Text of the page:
Spring is dragging along this year because we've had cool weather longer than usual. That's a good thing!
But is has also meant some insects are behind their usual schedule.
Take the solitary bees, like the digger and sweat bees. Usually we have clouds of tiny bees visiting flowers in March. This year they have been delayed.
The cuckoo bee can be an indicator. I watch the desert marigolds for them every year. This is a photograph of the first one I've spotted this year and it is April 15, 2020. In past years, we've seen them in February and March.
Taking photographs can be a way of keeping records of when certain events occur.
Do you have any insects that you look for year after year?
I haven't really made a big announcement about it, but on October 6, 2020 my picture book, How to Build an Insect (illustrated by Anne Lambelet) is coming out. There is a preorder page on Amazon, but -- sorry -- no cover yet. Edit: The publication date has been moved to April 2021.
To celebrate, I'm starting a series of posts to encourage children to learn about insects through building models, creating art and making crafts. Each post will feature ideas for a particular insect group.
Just in time for spring, let's make some bees!
Because we are looking at bees from a STEAM perspective, it is important to emphasize that bees are insects. They have three distinct body regions: head, thorax, and abdomen. Bees have six legs and four wings attached to the thorax. They have eyes and antennae on their heads. Creating an accurate model will reinforce these facts.
First, gather photographs of bees and age-appropriate books on the topic. Freshly emerged this month and with many starred reviews, we recommend the picture book Honeybee: The Busy Life of Apis Mellifera by Candace Fleming and illustrated by Eric Rohmann. For a full summary and review, fly over to our sister blog, Wrapped in Foil.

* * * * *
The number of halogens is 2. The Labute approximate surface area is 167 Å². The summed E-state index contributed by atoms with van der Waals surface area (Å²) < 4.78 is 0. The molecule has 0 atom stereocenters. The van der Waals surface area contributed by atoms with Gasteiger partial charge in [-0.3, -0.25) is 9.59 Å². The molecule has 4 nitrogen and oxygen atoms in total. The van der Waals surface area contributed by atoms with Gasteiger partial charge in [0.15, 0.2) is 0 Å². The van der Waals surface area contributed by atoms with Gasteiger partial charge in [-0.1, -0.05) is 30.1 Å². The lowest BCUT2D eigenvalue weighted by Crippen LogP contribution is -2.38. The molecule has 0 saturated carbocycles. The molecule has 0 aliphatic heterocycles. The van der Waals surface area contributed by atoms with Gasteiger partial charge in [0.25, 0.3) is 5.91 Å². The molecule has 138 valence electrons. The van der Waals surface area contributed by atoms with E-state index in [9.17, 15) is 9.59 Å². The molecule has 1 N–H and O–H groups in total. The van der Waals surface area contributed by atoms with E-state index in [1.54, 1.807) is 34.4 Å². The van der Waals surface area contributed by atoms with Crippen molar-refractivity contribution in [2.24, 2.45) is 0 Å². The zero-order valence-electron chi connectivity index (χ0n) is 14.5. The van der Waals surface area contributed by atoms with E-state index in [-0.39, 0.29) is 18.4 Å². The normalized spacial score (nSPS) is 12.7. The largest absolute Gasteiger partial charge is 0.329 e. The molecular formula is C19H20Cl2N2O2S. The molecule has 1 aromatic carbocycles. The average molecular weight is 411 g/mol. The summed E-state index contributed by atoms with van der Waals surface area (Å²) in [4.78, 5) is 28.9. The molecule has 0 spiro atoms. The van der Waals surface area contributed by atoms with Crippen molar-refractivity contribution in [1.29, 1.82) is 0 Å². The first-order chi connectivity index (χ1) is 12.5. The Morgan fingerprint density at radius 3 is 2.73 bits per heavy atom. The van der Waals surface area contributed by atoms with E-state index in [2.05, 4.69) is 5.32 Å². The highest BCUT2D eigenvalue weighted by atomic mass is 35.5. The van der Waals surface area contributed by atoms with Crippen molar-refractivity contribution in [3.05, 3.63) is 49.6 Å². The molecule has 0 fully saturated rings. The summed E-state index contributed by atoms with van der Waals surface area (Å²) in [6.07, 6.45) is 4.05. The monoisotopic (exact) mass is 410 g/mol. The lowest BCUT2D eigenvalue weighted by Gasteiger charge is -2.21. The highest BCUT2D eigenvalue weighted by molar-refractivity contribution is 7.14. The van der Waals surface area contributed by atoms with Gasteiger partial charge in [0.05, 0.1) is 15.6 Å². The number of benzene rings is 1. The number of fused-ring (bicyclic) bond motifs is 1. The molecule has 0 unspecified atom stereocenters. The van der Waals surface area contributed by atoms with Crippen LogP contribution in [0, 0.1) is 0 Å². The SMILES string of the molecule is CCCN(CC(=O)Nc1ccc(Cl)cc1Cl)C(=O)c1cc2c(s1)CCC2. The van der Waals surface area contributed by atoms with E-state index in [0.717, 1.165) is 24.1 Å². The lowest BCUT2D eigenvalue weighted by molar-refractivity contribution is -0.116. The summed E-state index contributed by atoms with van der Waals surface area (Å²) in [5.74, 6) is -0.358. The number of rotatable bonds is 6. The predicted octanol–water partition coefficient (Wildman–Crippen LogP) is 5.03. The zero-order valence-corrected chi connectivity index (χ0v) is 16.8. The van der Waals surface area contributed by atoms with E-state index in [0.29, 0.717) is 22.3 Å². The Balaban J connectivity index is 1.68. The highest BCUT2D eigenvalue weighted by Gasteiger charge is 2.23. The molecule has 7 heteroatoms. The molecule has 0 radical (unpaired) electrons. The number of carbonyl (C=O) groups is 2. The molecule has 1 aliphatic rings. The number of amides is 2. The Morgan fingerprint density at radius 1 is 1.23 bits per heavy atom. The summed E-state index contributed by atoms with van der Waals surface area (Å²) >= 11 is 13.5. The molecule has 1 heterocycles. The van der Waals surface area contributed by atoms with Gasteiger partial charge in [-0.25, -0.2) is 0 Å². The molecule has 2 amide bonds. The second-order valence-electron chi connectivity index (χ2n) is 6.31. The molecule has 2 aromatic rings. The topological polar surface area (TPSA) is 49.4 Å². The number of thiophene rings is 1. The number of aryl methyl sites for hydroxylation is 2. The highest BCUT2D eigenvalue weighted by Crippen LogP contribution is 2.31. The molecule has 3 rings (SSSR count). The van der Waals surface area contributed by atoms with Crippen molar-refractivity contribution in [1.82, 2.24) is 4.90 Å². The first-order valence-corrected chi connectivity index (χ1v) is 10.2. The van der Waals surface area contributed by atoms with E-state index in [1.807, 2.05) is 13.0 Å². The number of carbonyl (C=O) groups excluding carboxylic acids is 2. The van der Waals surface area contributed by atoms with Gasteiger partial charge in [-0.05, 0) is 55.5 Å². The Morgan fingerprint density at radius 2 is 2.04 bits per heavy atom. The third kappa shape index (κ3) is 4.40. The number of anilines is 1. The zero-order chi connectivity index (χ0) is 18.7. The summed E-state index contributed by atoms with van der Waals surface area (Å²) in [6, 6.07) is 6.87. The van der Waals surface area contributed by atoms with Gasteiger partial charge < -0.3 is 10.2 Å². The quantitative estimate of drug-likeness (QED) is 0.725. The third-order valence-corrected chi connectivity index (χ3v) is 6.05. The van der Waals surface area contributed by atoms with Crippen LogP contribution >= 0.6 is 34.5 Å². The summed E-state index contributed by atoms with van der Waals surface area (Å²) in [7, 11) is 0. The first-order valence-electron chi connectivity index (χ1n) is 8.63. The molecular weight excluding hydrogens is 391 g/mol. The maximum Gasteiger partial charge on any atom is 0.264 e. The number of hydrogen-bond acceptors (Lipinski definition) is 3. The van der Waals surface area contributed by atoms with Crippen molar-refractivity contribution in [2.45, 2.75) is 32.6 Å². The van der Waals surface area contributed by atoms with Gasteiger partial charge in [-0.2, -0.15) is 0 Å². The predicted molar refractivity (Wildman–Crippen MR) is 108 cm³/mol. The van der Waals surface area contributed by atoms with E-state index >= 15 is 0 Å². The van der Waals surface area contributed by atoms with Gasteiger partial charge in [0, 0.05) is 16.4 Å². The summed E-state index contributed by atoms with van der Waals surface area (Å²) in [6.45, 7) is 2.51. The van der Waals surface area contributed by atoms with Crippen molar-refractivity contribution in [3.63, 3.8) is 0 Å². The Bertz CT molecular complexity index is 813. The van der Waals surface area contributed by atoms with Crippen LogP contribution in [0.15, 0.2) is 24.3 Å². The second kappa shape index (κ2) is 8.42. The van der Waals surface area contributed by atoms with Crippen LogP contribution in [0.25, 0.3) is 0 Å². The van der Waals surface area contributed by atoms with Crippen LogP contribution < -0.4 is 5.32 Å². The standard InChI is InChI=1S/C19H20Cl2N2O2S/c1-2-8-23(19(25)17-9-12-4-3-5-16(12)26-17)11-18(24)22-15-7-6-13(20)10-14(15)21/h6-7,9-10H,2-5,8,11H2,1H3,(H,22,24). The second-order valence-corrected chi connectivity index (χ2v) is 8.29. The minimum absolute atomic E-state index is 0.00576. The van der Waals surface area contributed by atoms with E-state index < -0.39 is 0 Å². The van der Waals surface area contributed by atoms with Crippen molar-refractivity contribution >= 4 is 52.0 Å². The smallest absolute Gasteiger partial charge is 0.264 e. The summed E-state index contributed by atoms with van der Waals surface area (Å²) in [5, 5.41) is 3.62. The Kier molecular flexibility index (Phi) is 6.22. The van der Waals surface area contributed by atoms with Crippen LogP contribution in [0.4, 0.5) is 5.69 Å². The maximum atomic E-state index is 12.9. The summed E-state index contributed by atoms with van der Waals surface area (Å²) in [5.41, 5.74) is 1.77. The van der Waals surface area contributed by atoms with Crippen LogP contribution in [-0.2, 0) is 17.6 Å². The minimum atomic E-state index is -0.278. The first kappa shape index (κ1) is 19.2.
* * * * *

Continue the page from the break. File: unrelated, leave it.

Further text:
Activity 1. Paper models of bees
Markers and/or crayons
Glue sticks or tape
Computer paper or newspaper for wings
For the youngest children, cut out ovals for the head, thorax and abdomen, as well as paper strips to be the legs and antennae. Cut elongate triangles of white paper or newspaper for wings.
Have the children assemble the parts and glue together.
Cut out body parts from construction paper or computer paper, assemble, and decorate.
Detail Note: What color are bees?
Check out any bee craft on the internet and they are likely to have contrasting yellow and black stripes. Bold, contrasting colors like that are examples of warning coloration, a sign that animal is defended in some way.
Not all bees are yellow and black, though. They can be almost any color.
Honey bees are orangish to brown and black.
This sweat bee resembles the hues of a peacock: teal, blues, and purple.
This one is green and gold.
The bottom line is to let the children explore color. No need to limit them to yellow and black.
Activity 2. Draw bees
Older children may want to use their art skills and draw bees. Check out the video below for step by step instructions. Cool!
If a child is not confident about drawing, consider starting with a stencil.
The stencil can be filled in using crayons, colored pencils, or markers, but I chose oil pastels.
Make a heavy outline of the stencil with the oil pastel.
Using a finger or bit of tissue, draw the pastels from the edge by rubbing. This creates a shading effect.
Remove the stencil and fill in details like antennae, if desired.
Activity 3. Model bee
(Amazon Affiliate link)
Model Magic or air-dry clay
Chenille stems (also known as fuzzy stems or pipe cleaners)
Plastic water bottle (empty)
Form the head, thorax, and abdomen out of lumps of air-dry clay or Model Magic. Join them together. (Hint: Using short pieces of chenille embedded between the body sections will create added support.) Add contrasting-colored ovals to head for eyes.
Cut 2 chenille stem pieces for antennae and insert into clay head. Cut 6 chenille stem pieces for legs. Insert into clay thorax.
Cut elongate triangle wing-shaped pieces from an empty plastic water bottle to form wings. Overlap and embed the attachment end into the thorax, so the bottoms of the wings cover the abdomen.
I purposely left the instructions a bit vague to allow for creativity, but if you have any questions, please feel free to ask.